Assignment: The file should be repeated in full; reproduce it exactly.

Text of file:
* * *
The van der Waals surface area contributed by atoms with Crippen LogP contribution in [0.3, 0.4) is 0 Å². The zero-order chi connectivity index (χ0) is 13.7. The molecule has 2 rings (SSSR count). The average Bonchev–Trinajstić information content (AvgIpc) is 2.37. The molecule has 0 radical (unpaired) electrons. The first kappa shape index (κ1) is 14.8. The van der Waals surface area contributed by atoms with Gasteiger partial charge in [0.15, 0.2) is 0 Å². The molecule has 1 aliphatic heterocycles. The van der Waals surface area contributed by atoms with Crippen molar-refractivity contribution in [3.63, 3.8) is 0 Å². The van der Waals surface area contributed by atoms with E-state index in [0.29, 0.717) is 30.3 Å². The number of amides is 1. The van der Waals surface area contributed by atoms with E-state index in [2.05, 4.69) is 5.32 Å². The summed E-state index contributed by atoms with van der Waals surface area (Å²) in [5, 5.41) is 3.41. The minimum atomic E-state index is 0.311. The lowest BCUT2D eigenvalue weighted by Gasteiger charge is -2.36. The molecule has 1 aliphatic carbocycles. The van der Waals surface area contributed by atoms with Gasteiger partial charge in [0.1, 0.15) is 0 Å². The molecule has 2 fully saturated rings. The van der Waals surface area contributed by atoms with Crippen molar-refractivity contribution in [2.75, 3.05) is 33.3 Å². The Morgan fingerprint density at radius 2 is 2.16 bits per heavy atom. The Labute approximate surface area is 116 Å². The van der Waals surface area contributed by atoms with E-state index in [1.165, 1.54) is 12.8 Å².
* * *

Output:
The van der Waals surface area contributed by atoms with Crippen LogP contribution in [0.3, 0.4) is 0 Å². The zero-order chi connectivity index (χ0) is 13.7. The molecule has 2 rings (SSSR count). The average Bonchev–Trinajstić information content (AvgIpc) is 2.37. The molecule has 0 radical (unpaired) electrons. The first kappa shape index (κ1) is 14.8. The van der Waals surface area contributed by atoms with Gasteiger partial charge in [0.15, 0.2) is 0 Å². The molecule has 1 aliphatic heterocycles. The van der Waals surface area contributed by atoms with Crippen molar-refractivity contribution in [3.63, 3.8) is 0 Å². The van der Waals surface area contributed by atoms with E-state index in [0.29, 0.717) is 30.3 Å². The number of amides is 1. The van der Waals surface area contributed by atoms with E-state index in [2.05, 4.69) is 5.32 Å². The summed E-state index contributed by atoms with van der Waals surface area (Å²) in [5, 5.41) is 3.41. The minimum atomic E-state index is 0.311. The lowest BCUT2D eigenvalue weighted by Gasteiger charge is -2.36. The molecule has 1 aliphatic carbocycles. The van der Waals surface area contributed by atoms with Gasteiger partial charge in [0.1, 0.15) is 0 Å². The molecule has 2 fully saturated rings. The van der Waals surface area contributed by atoms with Crippen molar-refractivity contribution in [2.75, 3.05) is 33.3 Å². The Morgan fingerprint density at radius 2 is 2.16 bits per heavy atom. The Labute approximate surface area is 116 Å². The van der Waals surface area contributed by atoms with E-state index in [1.165, 1.54) is 12.8 Å².